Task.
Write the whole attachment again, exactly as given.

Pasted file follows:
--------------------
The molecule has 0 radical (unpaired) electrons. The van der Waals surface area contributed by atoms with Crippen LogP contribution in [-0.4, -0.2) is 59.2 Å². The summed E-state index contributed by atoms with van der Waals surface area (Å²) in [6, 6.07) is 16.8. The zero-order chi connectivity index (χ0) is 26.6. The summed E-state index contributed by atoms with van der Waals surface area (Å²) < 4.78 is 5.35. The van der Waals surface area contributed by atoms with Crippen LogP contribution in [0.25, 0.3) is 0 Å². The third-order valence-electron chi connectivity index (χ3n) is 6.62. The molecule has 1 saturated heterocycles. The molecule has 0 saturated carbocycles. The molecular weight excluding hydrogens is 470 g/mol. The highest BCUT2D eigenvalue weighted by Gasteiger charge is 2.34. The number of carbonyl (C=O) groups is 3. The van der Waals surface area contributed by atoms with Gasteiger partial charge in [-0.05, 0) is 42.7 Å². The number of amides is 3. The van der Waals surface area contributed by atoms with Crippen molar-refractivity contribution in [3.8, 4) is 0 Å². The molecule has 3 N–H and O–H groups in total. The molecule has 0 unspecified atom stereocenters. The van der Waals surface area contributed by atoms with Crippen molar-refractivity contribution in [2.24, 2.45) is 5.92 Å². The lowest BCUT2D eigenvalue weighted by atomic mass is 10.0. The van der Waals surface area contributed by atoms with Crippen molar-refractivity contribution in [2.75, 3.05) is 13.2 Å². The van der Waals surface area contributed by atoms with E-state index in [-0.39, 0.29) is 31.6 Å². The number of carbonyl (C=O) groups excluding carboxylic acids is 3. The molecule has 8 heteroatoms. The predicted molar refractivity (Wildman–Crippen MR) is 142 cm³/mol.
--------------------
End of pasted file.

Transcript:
The molecule has 0 radical (unpaired) electrons. The van der Waals surface area contributed by atoms with Crippen LogP contribution in [-0.4, -0.2) is 59.2 Å². The summed E-state index contributed by atoms with van der Waals surface area (Å²) in [6, 6.07) is 16.8. The zero-order chi connectivity index (χ0) is 26.6. The summed E-state index contributed by atoms with van der Waals surface area (Å²) < 4.78 is 5.35. The van der Waals surface area contributed by atoms with Crippen LogP contribution in [0.25, 0.3) is 0 Å². The third-order valence-electron chi connectivity index (χ3n) is 6.62. The molecule has 1 saturated heterocycles. The molecule has 0 saturated carbocycles. The molecular weight excluding hydrogens is 470 g/mol. The highest BCUT2D eigenvalue weighted by Gasteiger charge is 2.34. The number of carbonyl (C=O) groups is 3. The van der Waals surface area contributed by atoms with Gasteiger partial charge in [-0.05, 0) is 42.7 Å². The number of amides is 3. The van der Waals surface area contributed by atoms with Crippen molar-refractivity contribution in [3.8, 4) is 0 Å². The molecule has 3 N–H and O–H groups in total. The molecule has 0 unspecified atom stereocenters. The van der Waals surface area contributed by atoms with Crippen molar-refractivity contribution in [2.24, 2.45) is 5.92 Å². The lowest BCUT2D eigenvalue weighted by atomic mass is 10.0. The van der Waals surface area contributed by atoms with Crippen molar-refractivity contribution in [2.75, 3.05) is 13.2 Å². The van der Waals surface area contributed by atoms with E-state index in [-0.39, 0.29) is 31.6 Å². The number of carbonyl (C=O) groups excluding carboxylic acids is 3. The molecule has 8 heteroatoms. The predicted molar refractivity (Wildman–Crippen MR) is 142 cm³/mol.